GateBuster: Deep Blue Sea

The Pariah Effect handed in this week’s review card but it was covered in bit e marks…

A crumpled sheet of transcription paper reads as follows:

Film? Are you kidding me? This isn’t a film.

This is an outrage.

Do you have any idea how…no, of course you don’t.

Okay, right. Deep Blue Sea. That one.

Let’s not pretend like this particular shlockfest isn’t based on me, okay? How many people do you know who have bred killer animals in a giant research station, huh? I swear, you let a few investors get eaten…

No, no, I can do this. Okay? I can do this. I didn’t get kicked out of veterinary school for Breaking the Barriers What Man Was Ne’er Meant to Break for nothing.

So, sharks.

Sharks are scary as hell, right? That’s what Jaws taught us all. Jaws was simple, though. A big freaking shark does big freaking shark things, and people are stupid. Every shark movie since then – including, let me be clear, the rest of the Jaws series – decided that they had to be more complex than that.

Deep Blue Sea kinda wants to be Jaws WITH SCIENCE, but it fails at that at every turn. The beginning, at least, is pretty neat. We get to meet our expert…shark…guy? Game warden? I don’t know, I have robots for that stuff. Thomas Jane. Yeah. He’s pretty cool, doing shark stuff, I guess. He’s there so that all the peons in the audience can have a average schmoe who DOESN’T UNDERSTAND THAT SOMETIMES YOU HAVE TO SPIT IN THE FACE OF GOD TO ADVANCE THE HUMAN RACE.

Sorry, sorry. Yes, I’ve taken my medicine today. Why?

Anyway, we eventually meet our whole crew, right? Samuel L. Jackson, who is barely Samuel L. Jackson at this point because he hasn’t signed a blood pact with a certain mouse, is our rich guy. LL Cool J, who is barely an actor at this point because the most notable thing he’s done so far is Toys, is our cook. Everyone else – yeah, I know, they got Stellan Skargard for this! – is pretty much expendable. Except for Saffron Burrows, who is our inexplicably British mad scientist who is genetically engineering sharks to make them smart so she can…cure Alzheimer’s.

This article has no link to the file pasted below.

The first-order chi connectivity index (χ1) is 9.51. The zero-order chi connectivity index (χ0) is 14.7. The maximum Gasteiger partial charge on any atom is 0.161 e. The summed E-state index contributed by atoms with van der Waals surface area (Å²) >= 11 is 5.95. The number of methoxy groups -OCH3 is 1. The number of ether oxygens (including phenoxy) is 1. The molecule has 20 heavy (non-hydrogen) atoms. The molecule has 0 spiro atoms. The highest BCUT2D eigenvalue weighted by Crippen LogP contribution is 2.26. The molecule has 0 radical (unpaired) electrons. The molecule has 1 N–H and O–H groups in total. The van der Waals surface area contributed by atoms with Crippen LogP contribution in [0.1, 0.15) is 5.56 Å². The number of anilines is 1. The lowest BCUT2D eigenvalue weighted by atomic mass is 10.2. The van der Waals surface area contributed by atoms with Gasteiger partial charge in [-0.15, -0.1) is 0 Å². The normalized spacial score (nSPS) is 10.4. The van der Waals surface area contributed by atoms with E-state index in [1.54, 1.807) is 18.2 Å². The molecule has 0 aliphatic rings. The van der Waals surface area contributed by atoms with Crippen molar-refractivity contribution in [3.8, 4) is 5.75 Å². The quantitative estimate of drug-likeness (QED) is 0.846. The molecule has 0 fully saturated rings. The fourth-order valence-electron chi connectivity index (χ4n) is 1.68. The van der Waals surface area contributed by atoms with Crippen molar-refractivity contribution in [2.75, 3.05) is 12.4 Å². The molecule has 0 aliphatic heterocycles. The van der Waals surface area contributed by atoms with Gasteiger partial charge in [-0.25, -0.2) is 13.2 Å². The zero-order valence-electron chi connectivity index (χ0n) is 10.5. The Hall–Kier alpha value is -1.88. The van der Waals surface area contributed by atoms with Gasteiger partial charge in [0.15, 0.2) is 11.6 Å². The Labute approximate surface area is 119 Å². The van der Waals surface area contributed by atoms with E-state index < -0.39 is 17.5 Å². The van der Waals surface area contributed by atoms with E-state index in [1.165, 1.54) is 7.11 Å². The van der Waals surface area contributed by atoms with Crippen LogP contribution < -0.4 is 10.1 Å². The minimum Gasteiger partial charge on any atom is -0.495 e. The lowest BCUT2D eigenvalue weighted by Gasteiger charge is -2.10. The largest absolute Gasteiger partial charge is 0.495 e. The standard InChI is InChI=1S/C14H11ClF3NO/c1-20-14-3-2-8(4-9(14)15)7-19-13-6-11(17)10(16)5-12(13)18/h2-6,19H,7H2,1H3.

You know, I don’t really want to talk shop here too much but she’s really breaking rule #1 of mad science. You don’t do experiments on things that can eat you. That’s why when I did MY experiments, I made sure to use ethically sourced guinea pigs.

I digress.

Deep Blue Sea is a like Alien and Jaws had a baby, but that baby got nothing but recessive genes from both parents. There’s exactly one (1) surprise in the whole film, and I’m not going to spoil it even though every other mention of the film ever made only brings up that part.


Anyway, what we really see is the exploration of a set that’s both far too expensive for this film and far too nice for any mad scientist to afford as it slowly fills with water and we try to find more and more ways to make sharks scary in very close quarters even when people are in knee-deep water.

This is one of those movies in which we also slowly whittle down the supporting cast, theoretically to help us raise the stakes but – one imagines – in reality probably because whoever wrote the script realized they put too many characters in the film in the first place.

What do we get?

Well, we get Michael Rappaport in one of his most tolerable roles, a scene in which a mad scientist has to strip down to her skivvies because the movie doesn’t seem to fully understand how electricity works, and jokes about a bird.

Did I mention the bird?

I hate that bird.

At the end of the day, I find Deep Blue Sea to be offensively bad as an idea, in execution, and in its portrayal of mad science. Neuter the sharks, people. That’s all you needed for this movie to grind to a halt.

I’m glad we were able to have this little chat, Doctor. I’m not sure that it will help you figure out how to stop my army of genetically enhanced guinea pigs, but it really helped to get this all off my chest. And speaking of getting things off of chests…

The transcription ends, with the remainder of the page covered in tiny bite marks…

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